Loyalty providers produce programs that are so cookie-cutter and permanently standardized that it’s nearly impossible to tailor these programs to individual brands. Marketers are following a misguided standard that has been left behind and no longer differentiates itself or resonates with members.
We look over our shoulders, follow the leader and copy, instead of pioneering and focusing on areas to build unique programs that accomplish each brand’s specific needs and goals.
The fact is, loyalty has no rules; it only has leaders and followers. And followers will always be two steps behind.
The unfortunate consequence of loyalty’s success is that it’s now synonymous with points -- a tit-for-tat rewarding system designed to increase purchase behavior. It’s a good model, produced by the airline and hotel industries, that has had a profound and lucrative effect across many industries. But there is more to loyalty than just points.
Every brand has unique elements and their programs should reflect those traits. Yes, rewards are always important, but they don’t need to be cut-and-dry, and the benefits don’t need to always be redeemable for a simple dollar certificate. Surprisingly, one of the leaders in point redemption is the credit card space.
Chase’s Sapphire Reserve credit card is a prime example of a loyalty program providing many ways to redeem points. It offers the standard point redemption for gift cards and airline points, but it also offers VIP access to events and unique experiences, access to luxury hotels around the world and a host of other benefits that simply help customers such as auto rental damage, emergency assistance services and trip cancellation protection, as well as a free credit for TSA Precheck.
Many of those benefits seem eclectic and random, but from a Chase customer perspective, those additional benefits align to members’ penchants for travel. Chase knows what loyalty means for its brand and what will resonate with its customers.
Surveys and focus groups are useful tools, but they’re often surrounded by pretense and leading questions, and they aren’t usually useful for taking confident action. That being said, there’s an extremely accurate method to identify what your customers think and want.
Data analysis offers a clear and concise opportunity to understand your customer. Surveys will always say one thing: we want discounts! And that’s true -- most loyalty programs need a monetary benefit -- but when we look at a customer’s actions, we can understand that his or her behavior is far more nuanced than that. Just as every brand is unique, customers operate differently based on which brands they’re shopping. They behave differently as they interact with different brands’ cultures, products and lifestyles.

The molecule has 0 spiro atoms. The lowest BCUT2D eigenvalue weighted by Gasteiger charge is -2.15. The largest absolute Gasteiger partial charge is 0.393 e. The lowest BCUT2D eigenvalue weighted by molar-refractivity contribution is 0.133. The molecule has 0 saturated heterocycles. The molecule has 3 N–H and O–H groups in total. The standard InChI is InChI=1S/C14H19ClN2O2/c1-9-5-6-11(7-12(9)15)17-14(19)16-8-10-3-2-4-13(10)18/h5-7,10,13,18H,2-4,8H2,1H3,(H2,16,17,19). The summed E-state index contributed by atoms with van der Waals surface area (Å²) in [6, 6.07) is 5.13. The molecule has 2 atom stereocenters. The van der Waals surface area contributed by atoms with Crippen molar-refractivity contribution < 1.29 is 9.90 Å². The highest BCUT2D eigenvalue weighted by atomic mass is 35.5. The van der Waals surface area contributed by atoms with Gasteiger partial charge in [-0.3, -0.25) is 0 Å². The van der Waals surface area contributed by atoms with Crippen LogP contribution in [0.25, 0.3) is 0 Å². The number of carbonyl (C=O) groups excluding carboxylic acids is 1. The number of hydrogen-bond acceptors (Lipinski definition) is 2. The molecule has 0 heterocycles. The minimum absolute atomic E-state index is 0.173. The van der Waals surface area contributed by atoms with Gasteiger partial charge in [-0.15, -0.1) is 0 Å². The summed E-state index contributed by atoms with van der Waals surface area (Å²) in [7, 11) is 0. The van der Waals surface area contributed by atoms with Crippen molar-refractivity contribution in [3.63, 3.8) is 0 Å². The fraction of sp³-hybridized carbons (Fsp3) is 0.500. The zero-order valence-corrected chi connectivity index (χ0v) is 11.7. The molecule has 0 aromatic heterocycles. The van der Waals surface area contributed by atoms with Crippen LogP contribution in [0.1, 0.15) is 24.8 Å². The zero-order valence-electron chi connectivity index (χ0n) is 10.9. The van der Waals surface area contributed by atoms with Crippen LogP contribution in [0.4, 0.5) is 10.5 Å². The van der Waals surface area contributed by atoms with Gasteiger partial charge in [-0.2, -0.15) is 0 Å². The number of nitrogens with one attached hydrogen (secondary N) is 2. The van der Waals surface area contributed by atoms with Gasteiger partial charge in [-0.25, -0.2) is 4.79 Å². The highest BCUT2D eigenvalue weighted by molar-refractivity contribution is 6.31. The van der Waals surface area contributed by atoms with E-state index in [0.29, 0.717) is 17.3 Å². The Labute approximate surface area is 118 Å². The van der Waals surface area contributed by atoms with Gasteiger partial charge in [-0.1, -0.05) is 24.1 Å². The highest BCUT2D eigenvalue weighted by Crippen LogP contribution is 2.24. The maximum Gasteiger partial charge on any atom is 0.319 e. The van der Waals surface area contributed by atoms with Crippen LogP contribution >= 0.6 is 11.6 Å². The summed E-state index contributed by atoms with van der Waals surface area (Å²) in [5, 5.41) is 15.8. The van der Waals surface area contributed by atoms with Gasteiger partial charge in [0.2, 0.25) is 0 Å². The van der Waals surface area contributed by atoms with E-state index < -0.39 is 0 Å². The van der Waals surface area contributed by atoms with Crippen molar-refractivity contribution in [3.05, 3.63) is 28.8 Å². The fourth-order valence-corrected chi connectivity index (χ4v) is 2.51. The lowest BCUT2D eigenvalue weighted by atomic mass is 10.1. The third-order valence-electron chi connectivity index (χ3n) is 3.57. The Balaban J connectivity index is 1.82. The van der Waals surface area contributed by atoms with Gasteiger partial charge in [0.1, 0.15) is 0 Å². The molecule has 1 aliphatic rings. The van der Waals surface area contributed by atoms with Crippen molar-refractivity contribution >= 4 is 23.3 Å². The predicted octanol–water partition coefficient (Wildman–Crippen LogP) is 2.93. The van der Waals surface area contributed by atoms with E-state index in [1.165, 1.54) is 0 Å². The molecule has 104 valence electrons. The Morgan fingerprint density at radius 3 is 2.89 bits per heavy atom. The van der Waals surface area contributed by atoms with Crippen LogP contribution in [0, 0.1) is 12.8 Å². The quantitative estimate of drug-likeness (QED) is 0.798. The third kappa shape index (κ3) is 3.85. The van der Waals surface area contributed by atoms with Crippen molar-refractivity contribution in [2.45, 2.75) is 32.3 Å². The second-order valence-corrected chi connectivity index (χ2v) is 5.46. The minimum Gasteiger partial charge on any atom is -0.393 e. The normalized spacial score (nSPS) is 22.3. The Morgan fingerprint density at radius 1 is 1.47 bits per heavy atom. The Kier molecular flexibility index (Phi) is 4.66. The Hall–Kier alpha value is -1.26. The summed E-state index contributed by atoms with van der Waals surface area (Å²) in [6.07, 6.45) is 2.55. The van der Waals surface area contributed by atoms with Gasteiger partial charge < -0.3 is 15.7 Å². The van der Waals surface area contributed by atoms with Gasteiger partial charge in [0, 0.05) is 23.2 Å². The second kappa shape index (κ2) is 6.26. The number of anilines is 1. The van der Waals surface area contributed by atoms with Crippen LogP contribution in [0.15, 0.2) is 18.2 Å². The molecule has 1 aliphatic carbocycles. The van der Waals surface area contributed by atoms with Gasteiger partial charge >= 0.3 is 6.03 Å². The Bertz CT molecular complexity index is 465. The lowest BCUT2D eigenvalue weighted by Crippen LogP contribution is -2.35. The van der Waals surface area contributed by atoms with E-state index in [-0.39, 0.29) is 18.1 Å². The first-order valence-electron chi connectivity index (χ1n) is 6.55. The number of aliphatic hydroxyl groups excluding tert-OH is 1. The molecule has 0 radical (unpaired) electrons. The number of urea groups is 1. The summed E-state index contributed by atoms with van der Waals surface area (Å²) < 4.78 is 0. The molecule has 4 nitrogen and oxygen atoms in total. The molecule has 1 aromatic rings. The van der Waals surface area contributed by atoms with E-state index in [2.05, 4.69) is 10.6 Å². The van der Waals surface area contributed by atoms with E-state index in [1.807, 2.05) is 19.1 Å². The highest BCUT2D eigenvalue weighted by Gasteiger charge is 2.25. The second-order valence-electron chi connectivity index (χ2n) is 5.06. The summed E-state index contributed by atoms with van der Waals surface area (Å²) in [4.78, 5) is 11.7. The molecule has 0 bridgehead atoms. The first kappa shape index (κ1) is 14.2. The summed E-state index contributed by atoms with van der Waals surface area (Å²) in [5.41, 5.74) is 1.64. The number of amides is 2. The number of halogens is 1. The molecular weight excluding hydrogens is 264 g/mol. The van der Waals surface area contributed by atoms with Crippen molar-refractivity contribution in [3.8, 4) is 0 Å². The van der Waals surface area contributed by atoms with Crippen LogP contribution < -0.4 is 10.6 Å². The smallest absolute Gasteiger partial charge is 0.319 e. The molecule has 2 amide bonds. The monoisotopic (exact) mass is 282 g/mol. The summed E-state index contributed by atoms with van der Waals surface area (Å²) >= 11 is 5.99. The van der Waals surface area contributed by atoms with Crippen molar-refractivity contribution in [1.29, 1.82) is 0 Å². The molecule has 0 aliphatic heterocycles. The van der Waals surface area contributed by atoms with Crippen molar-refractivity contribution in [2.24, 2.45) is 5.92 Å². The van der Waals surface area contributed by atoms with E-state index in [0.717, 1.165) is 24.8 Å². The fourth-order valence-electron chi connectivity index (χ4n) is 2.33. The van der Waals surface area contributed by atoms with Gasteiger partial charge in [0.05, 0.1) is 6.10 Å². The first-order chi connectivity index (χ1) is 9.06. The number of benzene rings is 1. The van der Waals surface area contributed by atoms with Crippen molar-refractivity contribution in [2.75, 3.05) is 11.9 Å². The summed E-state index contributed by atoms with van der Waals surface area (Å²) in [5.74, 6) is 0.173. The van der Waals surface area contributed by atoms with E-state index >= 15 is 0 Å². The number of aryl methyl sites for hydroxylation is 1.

We need to look at the data, identify how customers are shopping with us and develop benefits based on those interactions in conjunction with our brand images.
Here are two very different examples, but, in both cases, it’s clear these brands let the data tell a story and help them understand their customers’ wants and needs:
Consider Amazon. It doesn’t really have a brand image. The first thing that probably comes to mind is “fast and convenient.” Well, that’s either the greatest branding in history, or the company is somewhat agnostic to branding based on its pragmatic approach to operational excellence. Even so, Amazon knows what its customers want -- Prime provides free, two-day shipping, which is Amazon’s version of a monetary benefit -- but it gives members so much more. Top-rated streaming video, music, cloud storage and a host of other benefits directed at highly segmented customers from parents to book lovers.
Next, let’s take a look at the Nike Plus membership. Nike has heavily invested in new store models and Nike Plus is a large part of the brand’s methodology. Their clout in branding and lifestyle doesn’t allow them to simply offer discounts because their customers aren’t as price-elastic; they love Nike because it aligns to their personal image. So, Nike took a very hard look at its program and customers, and the result was a highly experiential program to take advantage of their new stores.
Nike Plus members get truly unique guidance and advice from experts; the new Nike flagship store in New York has an entire floor dedicated just to Plus members. Nike has also produced some amazing in-store experiences for members from courts to race tracks. Plus members also receive a 30-day wear test, which might be the best benefit of all.
So, what do Amazon and Nike have in common? They both have an in-depth understanding of what their customers want and how those wants are unique to their brands. Secondly, they broke the rules of loyalty. Not a single one of those benefits are points-based, yet both of those programs are two of the most successful loyalty programs in the world.
Marketing is a copy-cat industry. Marketers see someone doing something different and everyone immediately races to be second in line. It’s a disjointed approach that often causes so many loyalty programs to fail -- and the majority of programs do fail. Every industry is littered with the remnants of failed programs, trying to revive or revamp them with little success because today’s environment isn’t conducive to standardization. Customers have options and choices abound, and no brand is safe unless they provide real value to customers. Standard programs are built not to lose, but ironically, they usually fail. For brands to be successful, they need to take a long look at their goals, really dive in and understand their customers and be fearless enough to try new ideas that give their customers what they really want.